Southeast Asia has technical potential to deploy over 1 TW of floating PV


From pv magazine Global

Researchers from the National Renewable Energy Laboratory (NREL) in the US have analysed the technical potential for floating PV (FPV) in the 10 countries that are part of the Association of Southeast Asian Nations (ASEAN). The assessment, which is the first-of-its-kind for Southeast Asia, included 88 reservoirs, including hydropower and non-hydropower facilities, and 7,213 natural waterbodies in the final dataset.

The group found that the FPV technical potential for the region ranges from 134–278 GW on reservoirs and 343–768 GW on natural waterbodies. When waterbody types are taken into consideration, the technical potential for FPV is higher on reservoirs in Laos and Malaysia, while natural waterbodies hold the greater potential in Brunei, Cambodia, Indonesia, Myanmar, the Philippines, Singapore, and Thailand. The potential is equivalent across waterbody types in Vietnam.

“Our results show that the average net capacity factor, which accounts for inverter losses, does not change significantly between the waterbody types and various distance sensitivities for monofacial panels (the average net capacity factor varied from 15.6–16.0%),” the researchers said, noting that the average net capacity factor increases by a factor of 1.05 with the use of bifacial fixed tilt panels, based on previous analyses.

NREL’s team used a high-level geospatial assessment methodology to develop a total of four technical potential scenarios based on two different FPV types – monofacial and bifacial – and two waterbody types – reservoirs and natural waterbodies. The study builds off previous research by including non-hydropower reservoirs, inland natural waterbodies, and bifacial PV panels. In addition, the group uses high temporal and spatial resolution solar irradiance data that was not available for previous technical potential assessments.

“Overall, the modelled technical potential for FPV on natural waterbodies is higher than that of reservoirs. However, the actual developable capacity on natural waterbodies might be significantly lower due to site-specific constraints and environmental impact considerations,” the academics explained, adding that waterbodies that are more than 50 km from major roads and those within protected areas were excluded from the analysis.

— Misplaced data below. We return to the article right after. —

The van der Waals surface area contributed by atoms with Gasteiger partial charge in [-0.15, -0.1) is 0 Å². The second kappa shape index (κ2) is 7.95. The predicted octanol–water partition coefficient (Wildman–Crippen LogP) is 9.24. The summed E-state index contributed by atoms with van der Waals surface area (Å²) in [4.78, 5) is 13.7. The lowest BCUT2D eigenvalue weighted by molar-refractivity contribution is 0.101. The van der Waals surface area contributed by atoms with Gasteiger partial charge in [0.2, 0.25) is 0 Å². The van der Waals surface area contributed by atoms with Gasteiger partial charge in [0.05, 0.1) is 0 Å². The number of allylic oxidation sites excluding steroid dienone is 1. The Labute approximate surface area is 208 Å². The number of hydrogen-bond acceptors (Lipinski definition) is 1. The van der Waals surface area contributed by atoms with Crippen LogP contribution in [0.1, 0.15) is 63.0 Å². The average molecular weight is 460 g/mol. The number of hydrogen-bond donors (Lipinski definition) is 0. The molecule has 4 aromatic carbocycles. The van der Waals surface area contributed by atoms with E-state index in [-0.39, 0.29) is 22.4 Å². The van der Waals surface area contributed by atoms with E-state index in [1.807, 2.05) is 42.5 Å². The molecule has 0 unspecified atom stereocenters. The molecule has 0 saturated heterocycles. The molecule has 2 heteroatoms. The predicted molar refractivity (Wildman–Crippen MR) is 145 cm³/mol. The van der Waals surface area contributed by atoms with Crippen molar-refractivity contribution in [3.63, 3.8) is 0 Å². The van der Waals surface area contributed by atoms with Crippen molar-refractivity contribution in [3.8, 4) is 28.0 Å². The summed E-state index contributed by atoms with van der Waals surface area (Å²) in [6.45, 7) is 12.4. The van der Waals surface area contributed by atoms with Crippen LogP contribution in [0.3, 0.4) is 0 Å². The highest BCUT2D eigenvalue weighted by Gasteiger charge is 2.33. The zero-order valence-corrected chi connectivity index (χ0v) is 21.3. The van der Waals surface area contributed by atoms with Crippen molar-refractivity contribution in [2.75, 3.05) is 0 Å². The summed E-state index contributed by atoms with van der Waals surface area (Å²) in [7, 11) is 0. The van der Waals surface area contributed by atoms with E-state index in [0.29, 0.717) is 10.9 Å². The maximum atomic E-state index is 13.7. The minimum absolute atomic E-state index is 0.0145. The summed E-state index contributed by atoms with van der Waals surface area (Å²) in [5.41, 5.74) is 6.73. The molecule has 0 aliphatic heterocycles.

Thailand had the top potential for FPV on reservoirs, with 576 suitable waterbodies, a capacity of 57,645 MW, and generation of 83,781 GWh/Year. The top potential for FPV on natural waterbodies was found in Indonesia, which has 2,719 suitable waterbodies, 271,897 MW of capacity, and 369,059 GWh/year of generation.

“Overall, these findings indicate significant technical potential for FPV in each country and across the region,” the researchers said. “Several countries have ambitious renewable energy targets, mainly focused on solar, hydropower, and wind deployment. FPV presents an additional RE option that can leverage existing infrastructure, especially existing hydropower capacity, and support ongoing and increasingly ambitious decarbonisation efforts in the region.”

Their findings are available in the report “Enabling Floating Solar Photovoltaic (FPV) Deployment: FPV Technical Potential Assessment for Southeast Asia,” published on NREL’s website. The study is claimed to “help policymakers and planners better understand the role that FPV could play in meeting regional energy demand and could ultimately help inform investment decisions.”

“Detailed market and economic technical potential assessments will be needed to further assess the FPV opportunities in each country. For specific sites, detailed site-specific analysis will need to be conducted given the lack of bathymetry, wind, wave, and sediment data at a regional level,” the scientists concluded.

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